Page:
In Thailand, morgues overwhelmed by Covid-19 deaths are renting refrigerated containers to store bodies and forensic teams are on the brink of exhaustion. “The physical and mental overload is very heavy (…), some of our staff faint. We are almost at the limit of our capacities, ”says Thanitchet Khetkham, an employee at the Thammasat University Hospital morgue in north Bangkok.
Wearing a protective suit, gloved hands, a visor and a face mask, he tries, with a swab, another body that has just arrived at the service. If you test positive for Covid-19, an autopsy cannot be performed and you will be hastily cremated in a crematorium. Thanichet Khetkham’s service has been overwhelmed for several days. A container had to be rented, previously used to store perishable goods and converted to store corpses.
If this continues, “no doubt others will be needed,” the young man sighs.
Thailand, which managed to overcome the 2020 milestone with a low number of Covid-19 cases, is, like several countries in Asia, very vulnerable to the epidemic due to the Delta variant. This Thursday, about 21,000 cases were registered, unheard of since the beginning of the health crisis. 160 deaths have been recorded, the vast majority in Bangkok. Hospitals in the capital and surrounding provinces are overwhelmed.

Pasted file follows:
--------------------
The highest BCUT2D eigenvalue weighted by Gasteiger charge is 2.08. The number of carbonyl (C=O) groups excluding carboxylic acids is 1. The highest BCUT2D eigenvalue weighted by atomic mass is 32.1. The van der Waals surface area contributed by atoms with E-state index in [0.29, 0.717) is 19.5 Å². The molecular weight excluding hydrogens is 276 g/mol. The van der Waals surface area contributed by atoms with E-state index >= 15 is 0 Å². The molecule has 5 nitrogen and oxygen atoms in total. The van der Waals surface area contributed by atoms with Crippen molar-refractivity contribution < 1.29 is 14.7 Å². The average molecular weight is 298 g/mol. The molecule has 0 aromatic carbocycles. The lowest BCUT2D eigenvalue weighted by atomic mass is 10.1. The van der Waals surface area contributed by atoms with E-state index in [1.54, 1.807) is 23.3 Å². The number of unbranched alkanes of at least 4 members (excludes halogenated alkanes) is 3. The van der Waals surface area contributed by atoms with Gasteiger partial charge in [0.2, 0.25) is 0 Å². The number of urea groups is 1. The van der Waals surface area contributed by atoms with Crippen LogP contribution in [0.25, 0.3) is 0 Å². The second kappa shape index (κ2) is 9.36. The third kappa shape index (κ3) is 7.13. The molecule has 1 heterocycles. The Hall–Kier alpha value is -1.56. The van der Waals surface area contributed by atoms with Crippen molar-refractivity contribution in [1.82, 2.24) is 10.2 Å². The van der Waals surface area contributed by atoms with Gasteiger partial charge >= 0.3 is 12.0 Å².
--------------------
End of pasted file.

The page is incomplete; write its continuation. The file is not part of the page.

The megalopolis of 10 million people and parts of the country are under severe restrictions and a night curfew has been imposed. But the vaccination campaign is developing slowly. Only 4 of the 70 million Thais have received two doses of vaccines and the government of Prime Minister Prayut Chan-O-Cha is criticized for its handling of the crisis. “By the end of the year, we plan to administer at least 10 million doses per month,” said government spokesman Anucha Burapachaisri.
Meanwhile, the bodies of the Covid-19 dead are sometimes left at home for several days before being picked up by overwhelmed teams.
“We must continue to do our work until we can no longer,” said Thippailin Phinjirapong, a medical examiner at the Thammasat morgue.
Urge the government to help them and provide more staff.
“The number of employees is the same as before the pandemic, but the work we do has tripled. What will happen if one of us gets sick? “, he asks.